What is tEEG and how does it differ from EEG?

Electroencephalography (EEG) is the recording of brain electrical activity using electrodes placed on the scalp. It measures the difference in potentials between electrodes which are generated by ionic currents flowing within neurons of the brain.

Conventionally, EEG is recorded with disc electrodes. When novel tripolar concentric ring electrodes (TCREs) are utilized for recording, the resulting EEG is known as the tEEG.

When only the outer ring of the TCRE is used for sensing, it provides the disc electrode emulation that is equivalent to the conventional EEG. In other words, you can simultaneously obtain both tEEG and conventional EEG with TCREs and the t-Interface.

What advantages does tEEG have over EEG?

Fundamental problems of EEG

Research and medical communities have been struggling with the following problems with EEG for decades.

  • Artifacts contamination
  • Poor spatial resolution
  • Low communication rates of EEG systems, likely due to the smearing, spatial averaging, across many neurons with dissimilar properties.

Advantages of tEEG

  • Superior artifact rejection, -75 dB one radius from the electrode [Besio et al. 2006]
  • Improved signal-to-noise ratio (SNR) (375%-420%) [Besio et al. 2006, Koka and Besio 2007]
  • Higher spatial resolution (approx. 10 times improvement) [Liu and Besio 2013, Koka and Besio 2007]
  • Reduced mutual (overlapping) information (to only 8%), supporting higher information content in tEEG [Koka and Besio 2007]
  • 1/10 time to collect event related potentials (ERPs), significantly shortening experiment time [see “Videos” section]
  • Ability to record high frequency activities [Besio et al. 2013]

Read on for further explanation of the advantages of tEEG.

tEEG’s Superior Artifacts Suppression

The figure below compares the EEG and tEEG simultaneously recorded from a patient with epilepsy while the patient was moving his head. The EEG was severely contaminated by muscle and movement artifacts during movements by the patient (as seen in the signals on the left) even when bipolar pairs of disc electrodes were used to reduce noise (e.g., the F4-C4 pair). In contrast, the referential tEEG signal, recorded from t-Leads next to the same locations, was very clean (signals on the right).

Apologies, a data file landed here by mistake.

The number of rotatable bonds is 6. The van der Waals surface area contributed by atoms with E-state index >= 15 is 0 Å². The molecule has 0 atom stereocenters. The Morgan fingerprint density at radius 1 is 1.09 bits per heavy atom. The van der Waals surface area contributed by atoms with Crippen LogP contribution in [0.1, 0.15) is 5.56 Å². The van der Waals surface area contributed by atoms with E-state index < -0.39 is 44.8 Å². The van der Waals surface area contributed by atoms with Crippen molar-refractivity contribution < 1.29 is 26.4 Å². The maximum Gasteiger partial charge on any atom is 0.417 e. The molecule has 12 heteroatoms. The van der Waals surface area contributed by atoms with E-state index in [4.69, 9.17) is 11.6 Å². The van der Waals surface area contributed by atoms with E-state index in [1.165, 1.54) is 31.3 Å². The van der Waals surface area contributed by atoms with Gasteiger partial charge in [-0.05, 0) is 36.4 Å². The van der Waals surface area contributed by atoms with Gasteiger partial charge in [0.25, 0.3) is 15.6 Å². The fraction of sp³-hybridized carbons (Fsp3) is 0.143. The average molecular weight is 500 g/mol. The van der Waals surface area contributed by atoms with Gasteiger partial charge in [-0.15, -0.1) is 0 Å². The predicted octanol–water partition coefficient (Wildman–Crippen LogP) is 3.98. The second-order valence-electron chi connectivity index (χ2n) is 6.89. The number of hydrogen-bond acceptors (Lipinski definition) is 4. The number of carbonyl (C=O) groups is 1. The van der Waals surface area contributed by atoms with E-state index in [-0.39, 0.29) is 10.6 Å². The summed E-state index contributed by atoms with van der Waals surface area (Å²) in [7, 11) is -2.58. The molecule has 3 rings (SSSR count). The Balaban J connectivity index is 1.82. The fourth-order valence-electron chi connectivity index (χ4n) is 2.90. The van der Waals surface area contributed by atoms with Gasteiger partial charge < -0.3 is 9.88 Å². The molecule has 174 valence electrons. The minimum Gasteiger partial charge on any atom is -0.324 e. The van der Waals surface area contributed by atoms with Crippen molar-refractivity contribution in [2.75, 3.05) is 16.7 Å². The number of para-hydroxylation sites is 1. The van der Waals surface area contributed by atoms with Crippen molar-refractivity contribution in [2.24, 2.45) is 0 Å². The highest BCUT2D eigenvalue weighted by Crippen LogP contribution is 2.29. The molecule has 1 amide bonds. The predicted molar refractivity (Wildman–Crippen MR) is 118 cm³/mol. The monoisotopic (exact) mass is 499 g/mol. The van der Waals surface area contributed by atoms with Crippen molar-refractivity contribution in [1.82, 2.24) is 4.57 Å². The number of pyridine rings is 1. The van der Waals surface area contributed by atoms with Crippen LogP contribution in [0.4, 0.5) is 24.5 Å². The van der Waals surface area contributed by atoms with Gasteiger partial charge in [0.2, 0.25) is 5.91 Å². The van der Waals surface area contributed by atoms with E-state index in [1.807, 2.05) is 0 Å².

Superior Artifacts Suppression

tEEG’s Advantage over Software Filters

High- or low-pass filtering can reduce artifacts, but also generally removes a significant portion of the relevant signal. While software filtering solutions are available to “clean” the signal, all digital software solutions represent transformed data. As such, the data may not faithfully reflect the underlying physiology, or may inadvertently remove or attenuate the signal itself. When EEG is used as part of a pre-surgical evaluation to determine which temporal lobe to remove to cure seizures, accurate data are of critical importance.

Unlike any existing approach, tEEG suppresses artifacts and increases the interpretability of EEG through hardware innovations: (1) a transformative electrode configuration – the tripolar concentric ring electrode (TCRE) sensor; and (2) a proprietary tInterface which serves to configure the electrode elements, route, and pre-amplify the signals. Unlike software filtered data that do not represent the underlying physiology, tEEG’s artifact suppression is reality-based.

Enhanced Spatial Resolution with tEEG

Conventional EEG from disc electrodes lacks high spatial resolution primarily due to the blurring affects of the volume conduction of the head. Literature shows that EEG electrodes would need to be 10~20 mm apart to capture all the information originating from the brain [Malmivuo & Plonsey, 1995; Srinivasan et al., 1998].

Koka and Besio [2007] placed conventional disc electrodes and tripolar concentric ring electrodes (TCREs), both 10 mm diameter, side-by-side during movement related potential experiments and found that there was very high mutual information in the conventional disc electrode EEG. High mutual information means that the signals are highly duplicative. Conversely, there was much lower mutual information when the TCREs were used, only approximately 8% of the mutual information found in the conventional disc electrode EEG. This experiment demonstrated that simply increasing the density of conventional disc electrodes does not translate to improved spatial resolution. TCREs can be spaced less than 10 mm apart thanks to their extremely low mutual information content. The minimum spacing for conventional disc electrodes is much greater than 10 mm because of their high mutual information. tEEG, the current density of the signals, is not as distorted by the volume conduction and has higher spatial resolution.

Read about detecting seizures and discovering new biomarkers with tEEG here.